Sunday, April 5, 2009

Robin Hood 3.0 - Palimpsest!!

(aka Cause and Effect)

Don't let the title suggest that this was anything less to the enjoyable swashbuckling I tune in for in the first place, and while there isn't the godawful been-there-done-that vibe you'd get in say Silence of the Library, it doesn't take much effort to realize this episode was told to us perfectly well last year with Dexter Fletcher/Spike Thompson and ridiculous CGI.

Robin's back on the case, stealing all the money that the Sheriff needs so badly. In desperation, Vasey turns to a foreign investor to provide the excess cash, leading to Nottingham Castle becoming the multicultural den of iniquity it's renowned for. There's betrayals, Guisborne needlessly kills peasants, and Robin escapes from a death trap in the castle in such a ridiculously James Bond manner you start to wonder if the writers are taking the piss. Vasey humiliates Guizzy and guest star of the week gives a charitable donation and promises bed and board the next time the merry men are globe trotting.

On the bright side, this plot is clearly tailored for a post-Marion Sherwood. The characters have all had hard work to ensure they're the ones we saw last week (even if, as with the original, they don't get much screentime). Robin for all his kickass outlawdom is still dangerously close to the brink, Much is getting a life of his own, Alan is still suspicious of Tuck with eyes on becoming second in comand, Little John still clearly IS second in command, and Tuck's poetic language gets on everyone's nerves. Vasey is increasingly on the back foot and desperate, prizing his own survival at even the satisfaction of killing Robin; and Guizzy is frollicking deeply in "I Don't Give A Shit" waters, treating everything less seriously than the Sheriff, revelling in the power he has, but clearly - like Robin - running on empty.

The foreigners this week are a fantatical Irish army determined to liberate the mother country - and they've had a worse success rate than Vasey, and the people of Ireland have called them all loonies and decided it's safer to be under the yolk of England than keep helping these bezerkers get them all killed. Lead by Finn, a ginger-haired, wide-mouthed, sticky-out-eared git who talks like a Leprauchan and makes me want to punch his lights out (awkward really, as he's supposed to be sympathetic) needs soldiers and is thus willing to pay cold hard cash for all the slaves Vasey can provide. Of course, this means that Vasey is technically supplying arms to Prince John's enemies - a fact Guizzy delights in reminding his Sheriff:

"Look at you," our antihero sneers, even as Vasey holds a knife to his throat, "your plans are in ruins, the Black Knights have disbanded and you're having the buy the affections of a prince who would rather see you dead. Why should we fear you?"

Unable to get any respect from... well, anyone, and unable to even indulge in a ridiculously contrived execution (even the guest characters roll their eyes and say they'll give it a rain check), Vasey is only slightly better off than he was in Walkabout. When Prince John's men arrive for their cash - which, needless to say, Robin's nicked - I was half expecting Vasey to turn outlaw himself. But, to complete the vague vibe I've been getting that this series is being inspired by Blake's 7: Trial (note how they feature the recovery from character death and the hero "reestablishing their legend") our little old Sheriff throws his black-clad second in command to the dogs. As he's dragged off to face certain death at the hands of Prince John, Guisborne vows he'll be back and, just for a second, you can tell Vasey realizes he might have made one hell of a mistake.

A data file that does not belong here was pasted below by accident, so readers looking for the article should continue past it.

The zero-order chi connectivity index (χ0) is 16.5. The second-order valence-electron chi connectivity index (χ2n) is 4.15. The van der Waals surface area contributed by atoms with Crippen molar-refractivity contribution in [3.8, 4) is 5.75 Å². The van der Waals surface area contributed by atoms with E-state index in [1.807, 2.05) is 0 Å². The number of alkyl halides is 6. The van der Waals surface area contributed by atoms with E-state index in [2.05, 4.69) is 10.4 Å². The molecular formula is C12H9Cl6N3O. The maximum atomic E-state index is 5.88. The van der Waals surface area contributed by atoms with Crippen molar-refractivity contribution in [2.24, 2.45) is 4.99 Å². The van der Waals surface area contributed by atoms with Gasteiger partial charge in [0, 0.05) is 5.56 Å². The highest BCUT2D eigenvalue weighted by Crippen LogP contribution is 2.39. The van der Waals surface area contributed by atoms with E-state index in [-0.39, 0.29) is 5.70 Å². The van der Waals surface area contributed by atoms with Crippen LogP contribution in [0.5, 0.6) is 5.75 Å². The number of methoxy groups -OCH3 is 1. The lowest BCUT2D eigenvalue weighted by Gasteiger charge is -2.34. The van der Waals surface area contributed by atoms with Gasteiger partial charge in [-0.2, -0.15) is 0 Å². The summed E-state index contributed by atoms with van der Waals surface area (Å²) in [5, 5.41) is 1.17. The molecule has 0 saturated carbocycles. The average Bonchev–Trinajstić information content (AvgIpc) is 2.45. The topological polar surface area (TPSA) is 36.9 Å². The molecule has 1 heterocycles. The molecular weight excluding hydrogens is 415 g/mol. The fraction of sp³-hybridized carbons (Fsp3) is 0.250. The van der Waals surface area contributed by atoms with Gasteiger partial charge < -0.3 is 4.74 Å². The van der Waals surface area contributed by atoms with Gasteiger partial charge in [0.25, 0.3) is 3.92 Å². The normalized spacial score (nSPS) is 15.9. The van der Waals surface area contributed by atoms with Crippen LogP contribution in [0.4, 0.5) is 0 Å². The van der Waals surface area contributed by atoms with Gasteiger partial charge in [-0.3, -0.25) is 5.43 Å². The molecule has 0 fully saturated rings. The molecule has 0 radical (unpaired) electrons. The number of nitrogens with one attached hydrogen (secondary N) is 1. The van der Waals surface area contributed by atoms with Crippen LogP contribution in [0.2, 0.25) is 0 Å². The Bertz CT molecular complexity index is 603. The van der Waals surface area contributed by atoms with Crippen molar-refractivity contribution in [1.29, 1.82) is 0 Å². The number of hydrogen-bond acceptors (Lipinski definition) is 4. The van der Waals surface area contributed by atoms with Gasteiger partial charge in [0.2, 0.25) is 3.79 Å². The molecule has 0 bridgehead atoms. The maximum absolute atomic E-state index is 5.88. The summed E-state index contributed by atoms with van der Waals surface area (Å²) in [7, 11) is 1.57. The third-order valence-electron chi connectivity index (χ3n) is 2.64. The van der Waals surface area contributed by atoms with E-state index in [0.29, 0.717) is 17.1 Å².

And this is an episode where he has already accidentally given Robin an entire army.

Oh yeah. Things are going to escalate from hereon in, mark my words.

The problem with the episode is the B-plot introducing our new regular, Kate No-last-name-so-I'll-call-her-Tollinger. Yes, a high-kicking, blonde-braided, peasant girl with an obviously doomed younger brother and an abusive, defeatist mother from the Sylvia Noble Die Already You Bitch school of parenting, Kate might as well wear a neon sign saying "NEWBIE". It's agonizingly, painfully obvious from her first words who she is, what she does and what happens to her. Compare to how they handed Djaq. The only character I can think of to have a more mechanical, by-the-numbers, who-gives-a-shit introduction is Dodo Chaplet.


A depressed, cynical girl not buying into all the hero worship around Robin Hood yet also practiced in art of unarmed combat (yet never using it when handy), she's less of a character than an equation. She's the token chick to replace Djaq, the wild card and moral guide to replace Marion, and the token love interest for Much (who, by his standards, treats her with all the subtlety of a drunken Nigel Verkoff) and provide a weak triangle with her, Much and Alan. Watch as she beats up guards. And then lets them capture her. Watch her as she stands helpless when Guy kills her brother. Watch her betray Robin for the greater good then save her. Watch her give such cretinous sermons she might as well be Gwen Cooper.